This is exactly why the improper granting of variances by city planners – variances upheld by the Planning Commission – has led Ocean Beach to this moment, where the planning tool that OB has used for the past 38 years – the low floor-area-ratio (FAR) for coastal residential areas of the village – is being fought for by OBceans and their planners.

It was the variances granted to Cox, to Stebbins, to Burk that has forced the OB Planning Board to fight so hard to keep the 0.70 FAR for most of OB, and to force a showdown against the Planning Commission’s recommendations to be brought up at the City Council hearing on July 29 on the OB Community Plan.

And this is exactly the type of development that will lead OB – or parts of OB – to be like the Boardwalk in Mission Beach where you find wall to wall, 3 story mansions that are either time shares, very expensive vacation rentals going for $2,000 to $4,000 a week, or empty buildings that no one can afford – but the very wealthy.


{ 24 comments… read them below or add one }

Jenna June 3, 2015 at 2:55 pm

This Wall (of gentrification) will surely not gain any more houses, if the good people of OB stay on Red Alert.


Andra Loo June 3, 2015 at 3:14 pm

I was on the Planning Board at the time when the Stebbins project first came before the Board. At that time, I was in the minority in opposing the project and stating that a 30 foot wall blocking beach views would be the ultimate result. Subsequent board members have changed the Board’s view on these projects, but unfortunately, the “wall” is well on it’s way.


Steve Neighborly June 3, 2015 at 8:31 pm

OB may not be a working class neighborhood as you classified. I imagine it has one of the larger number of beggars on the streets of any county community. Plus, I would bet it has a high level of people soaking up government funds vs. working. What percent are not full time working? What percent are on some kind of welfare, assistance, unemployment or other government program? No longer the working class neighborhood….just go check out the seawall on Newport Ave., it’s scary. I’d rather have condos.


Aaron Robinson June 4, 2015 at 8:29 am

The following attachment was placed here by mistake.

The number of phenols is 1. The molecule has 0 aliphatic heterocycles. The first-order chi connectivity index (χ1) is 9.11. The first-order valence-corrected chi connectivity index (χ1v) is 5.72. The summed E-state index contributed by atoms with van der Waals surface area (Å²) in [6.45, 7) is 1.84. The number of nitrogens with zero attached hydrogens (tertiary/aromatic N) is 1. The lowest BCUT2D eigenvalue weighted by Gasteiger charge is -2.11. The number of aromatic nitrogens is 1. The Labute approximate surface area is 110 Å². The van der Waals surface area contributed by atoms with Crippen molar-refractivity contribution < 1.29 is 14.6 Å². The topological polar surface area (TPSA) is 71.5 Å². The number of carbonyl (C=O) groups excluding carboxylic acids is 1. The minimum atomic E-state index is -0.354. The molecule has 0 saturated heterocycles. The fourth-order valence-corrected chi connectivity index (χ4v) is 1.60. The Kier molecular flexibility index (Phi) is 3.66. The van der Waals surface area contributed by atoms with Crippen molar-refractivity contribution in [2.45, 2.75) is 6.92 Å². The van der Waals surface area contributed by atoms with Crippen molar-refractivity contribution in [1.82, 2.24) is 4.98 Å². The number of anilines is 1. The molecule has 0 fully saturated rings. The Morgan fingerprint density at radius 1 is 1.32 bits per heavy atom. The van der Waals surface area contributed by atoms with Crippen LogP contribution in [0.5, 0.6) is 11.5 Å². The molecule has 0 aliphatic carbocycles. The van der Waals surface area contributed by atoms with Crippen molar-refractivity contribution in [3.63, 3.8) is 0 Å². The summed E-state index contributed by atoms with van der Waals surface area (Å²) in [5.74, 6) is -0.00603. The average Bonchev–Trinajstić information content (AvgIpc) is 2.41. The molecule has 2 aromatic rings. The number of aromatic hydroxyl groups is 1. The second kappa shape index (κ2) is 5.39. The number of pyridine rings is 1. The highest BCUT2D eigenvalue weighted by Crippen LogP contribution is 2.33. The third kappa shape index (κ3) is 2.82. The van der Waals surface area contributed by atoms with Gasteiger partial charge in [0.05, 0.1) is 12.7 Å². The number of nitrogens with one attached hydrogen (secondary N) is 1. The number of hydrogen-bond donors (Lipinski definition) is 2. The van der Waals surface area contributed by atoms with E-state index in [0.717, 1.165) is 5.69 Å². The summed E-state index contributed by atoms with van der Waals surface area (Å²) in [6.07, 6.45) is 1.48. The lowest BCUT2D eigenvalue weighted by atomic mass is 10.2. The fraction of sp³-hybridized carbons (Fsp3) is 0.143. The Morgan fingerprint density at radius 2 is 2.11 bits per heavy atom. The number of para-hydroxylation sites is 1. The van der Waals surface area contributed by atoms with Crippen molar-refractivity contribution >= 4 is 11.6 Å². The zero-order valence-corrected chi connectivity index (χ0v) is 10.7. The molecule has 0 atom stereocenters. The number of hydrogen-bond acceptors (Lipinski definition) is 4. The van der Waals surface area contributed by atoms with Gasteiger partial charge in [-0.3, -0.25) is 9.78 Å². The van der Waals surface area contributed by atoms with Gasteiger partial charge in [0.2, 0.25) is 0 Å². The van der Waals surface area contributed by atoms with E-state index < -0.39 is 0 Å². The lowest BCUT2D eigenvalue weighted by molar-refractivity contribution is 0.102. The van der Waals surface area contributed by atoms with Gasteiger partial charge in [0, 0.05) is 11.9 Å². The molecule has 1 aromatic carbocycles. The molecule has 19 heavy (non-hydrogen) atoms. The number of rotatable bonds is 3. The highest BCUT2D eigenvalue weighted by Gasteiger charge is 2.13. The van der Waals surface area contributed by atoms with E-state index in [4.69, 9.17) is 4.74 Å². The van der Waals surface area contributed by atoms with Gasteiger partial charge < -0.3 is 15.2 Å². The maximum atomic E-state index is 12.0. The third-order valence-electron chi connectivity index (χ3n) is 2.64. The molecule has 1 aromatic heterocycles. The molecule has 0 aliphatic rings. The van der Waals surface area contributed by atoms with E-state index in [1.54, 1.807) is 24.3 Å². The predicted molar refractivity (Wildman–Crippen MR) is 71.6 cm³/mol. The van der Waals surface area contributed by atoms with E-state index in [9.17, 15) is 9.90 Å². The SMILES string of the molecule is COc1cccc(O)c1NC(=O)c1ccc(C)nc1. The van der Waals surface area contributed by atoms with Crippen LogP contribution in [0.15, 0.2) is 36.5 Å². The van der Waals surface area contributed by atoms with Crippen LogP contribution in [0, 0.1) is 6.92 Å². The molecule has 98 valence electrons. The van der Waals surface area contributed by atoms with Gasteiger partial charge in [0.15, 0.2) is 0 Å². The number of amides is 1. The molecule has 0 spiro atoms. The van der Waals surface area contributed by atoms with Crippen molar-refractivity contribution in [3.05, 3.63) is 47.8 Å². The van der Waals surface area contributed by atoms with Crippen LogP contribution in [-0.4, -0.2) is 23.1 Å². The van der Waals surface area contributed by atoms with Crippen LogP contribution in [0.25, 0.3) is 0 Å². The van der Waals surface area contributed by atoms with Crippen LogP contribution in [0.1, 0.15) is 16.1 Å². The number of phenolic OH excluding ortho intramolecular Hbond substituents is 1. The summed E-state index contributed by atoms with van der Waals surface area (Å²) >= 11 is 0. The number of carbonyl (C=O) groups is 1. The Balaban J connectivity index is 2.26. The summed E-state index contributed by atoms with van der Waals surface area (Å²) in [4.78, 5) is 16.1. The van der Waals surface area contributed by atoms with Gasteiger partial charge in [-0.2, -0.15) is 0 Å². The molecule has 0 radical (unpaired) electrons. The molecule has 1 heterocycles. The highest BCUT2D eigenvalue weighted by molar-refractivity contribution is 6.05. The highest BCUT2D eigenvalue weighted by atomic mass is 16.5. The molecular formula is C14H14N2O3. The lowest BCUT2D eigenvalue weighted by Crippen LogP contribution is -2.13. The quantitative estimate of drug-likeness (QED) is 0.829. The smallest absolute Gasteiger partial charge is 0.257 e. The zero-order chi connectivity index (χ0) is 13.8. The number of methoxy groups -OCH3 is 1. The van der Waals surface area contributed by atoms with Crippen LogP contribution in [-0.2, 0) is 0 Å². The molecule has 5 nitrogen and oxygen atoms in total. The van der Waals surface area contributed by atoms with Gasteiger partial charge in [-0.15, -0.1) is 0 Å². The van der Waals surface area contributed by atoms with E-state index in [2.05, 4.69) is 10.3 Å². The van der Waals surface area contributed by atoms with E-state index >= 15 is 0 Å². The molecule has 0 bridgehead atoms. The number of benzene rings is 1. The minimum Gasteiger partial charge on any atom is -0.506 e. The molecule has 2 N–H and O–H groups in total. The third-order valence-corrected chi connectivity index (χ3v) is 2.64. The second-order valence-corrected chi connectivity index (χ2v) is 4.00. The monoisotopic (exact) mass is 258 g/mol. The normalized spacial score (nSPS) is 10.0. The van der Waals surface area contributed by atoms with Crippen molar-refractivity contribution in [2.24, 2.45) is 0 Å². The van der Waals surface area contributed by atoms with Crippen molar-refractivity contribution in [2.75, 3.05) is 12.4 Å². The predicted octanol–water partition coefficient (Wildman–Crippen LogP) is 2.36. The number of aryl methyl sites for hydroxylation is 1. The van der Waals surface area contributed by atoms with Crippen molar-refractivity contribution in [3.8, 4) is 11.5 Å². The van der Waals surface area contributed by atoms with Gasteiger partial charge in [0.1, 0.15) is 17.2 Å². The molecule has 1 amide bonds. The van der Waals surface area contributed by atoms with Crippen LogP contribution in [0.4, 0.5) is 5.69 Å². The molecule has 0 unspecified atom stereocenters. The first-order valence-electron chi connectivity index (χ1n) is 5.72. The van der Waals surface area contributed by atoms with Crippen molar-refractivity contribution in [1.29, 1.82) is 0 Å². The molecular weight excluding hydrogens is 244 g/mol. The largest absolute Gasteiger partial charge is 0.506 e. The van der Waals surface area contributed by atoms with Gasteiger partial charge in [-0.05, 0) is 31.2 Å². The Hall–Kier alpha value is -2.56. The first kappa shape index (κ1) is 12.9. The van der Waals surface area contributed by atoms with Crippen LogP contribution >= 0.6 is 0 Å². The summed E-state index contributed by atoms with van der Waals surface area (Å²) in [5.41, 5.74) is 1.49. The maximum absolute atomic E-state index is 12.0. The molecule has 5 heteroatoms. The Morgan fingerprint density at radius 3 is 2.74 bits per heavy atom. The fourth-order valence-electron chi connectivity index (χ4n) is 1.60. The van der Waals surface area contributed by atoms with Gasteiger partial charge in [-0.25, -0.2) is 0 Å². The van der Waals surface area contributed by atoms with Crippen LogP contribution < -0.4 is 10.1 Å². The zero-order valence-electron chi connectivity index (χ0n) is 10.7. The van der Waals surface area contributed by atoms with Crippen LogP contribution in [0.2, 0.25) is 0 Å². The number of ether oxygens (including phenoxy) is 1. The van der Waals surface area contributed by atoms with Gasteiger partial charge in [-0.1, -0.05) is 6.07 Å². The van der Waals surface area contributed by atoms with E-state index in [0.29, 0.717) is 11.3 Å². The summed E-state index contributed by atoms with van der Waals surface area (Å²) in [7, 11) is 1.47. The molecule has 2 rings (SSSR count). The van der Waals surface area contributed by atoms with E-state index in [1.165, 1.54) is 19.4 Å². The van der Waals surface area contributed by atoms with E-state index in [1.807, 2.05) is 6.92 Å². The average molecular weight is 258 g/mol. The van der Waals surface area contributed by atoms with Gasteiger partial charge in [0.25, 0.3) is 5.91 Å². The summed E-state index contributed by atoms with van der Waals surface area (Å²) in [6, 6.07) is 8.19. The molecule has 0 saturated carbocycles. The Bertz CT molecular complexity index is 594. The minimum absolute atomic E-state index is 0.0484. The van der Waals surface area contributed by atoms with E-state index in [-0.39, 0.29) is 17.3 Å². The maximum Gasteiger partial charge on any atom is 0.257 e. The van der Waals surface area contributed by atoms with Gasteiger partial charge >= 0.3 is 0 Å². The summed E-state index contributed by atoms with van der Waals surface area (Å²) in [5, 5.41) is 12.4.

Hi Steve,

I’m pretty tired of hearing this from non residents (forgive me if I’m mistaken, you do not live in OB, correct?). If you spend more time in OB it will become clear pretty quickly that the seawall is not representative of our community in OB. Go to the park, playground and the rec center, go to peoples food, go to the actual beach north of the seawall. We are a community of families who are proud to be here. We fish on the pier, we surf in the ocean, we run on the cliffs, send our kids to local schools and share a feeling of community that died long ago most other places in southern California. I recognize the problem of homeless and panhandling. We want to keep OB affordable for people who will actually live here full time. I am not anti development. I am pro thoughtful development that upholds existing planning guidelines that make this a reality for the future.


Adam Ewing June 4, 2015 at 11:43 am

Here, here Aaron Robinson ! Keep OB community minded ! Thank you


Steve Neighborly June 5, 2015 at 5:39 am

Actually, I moved here in 1976, almost 40 years ago. And have lived here over 30 of those years as an adult. Now that you’ve told me where to go in OB, and assumed I am not from here, you now have more honest perspective from a local. How about you?


Aaron Robinson June 5, 2015 at 11:34 pm

Hi Steve, I’m a 40 year local too, we have that in commons, apologies for assuming incorrectly.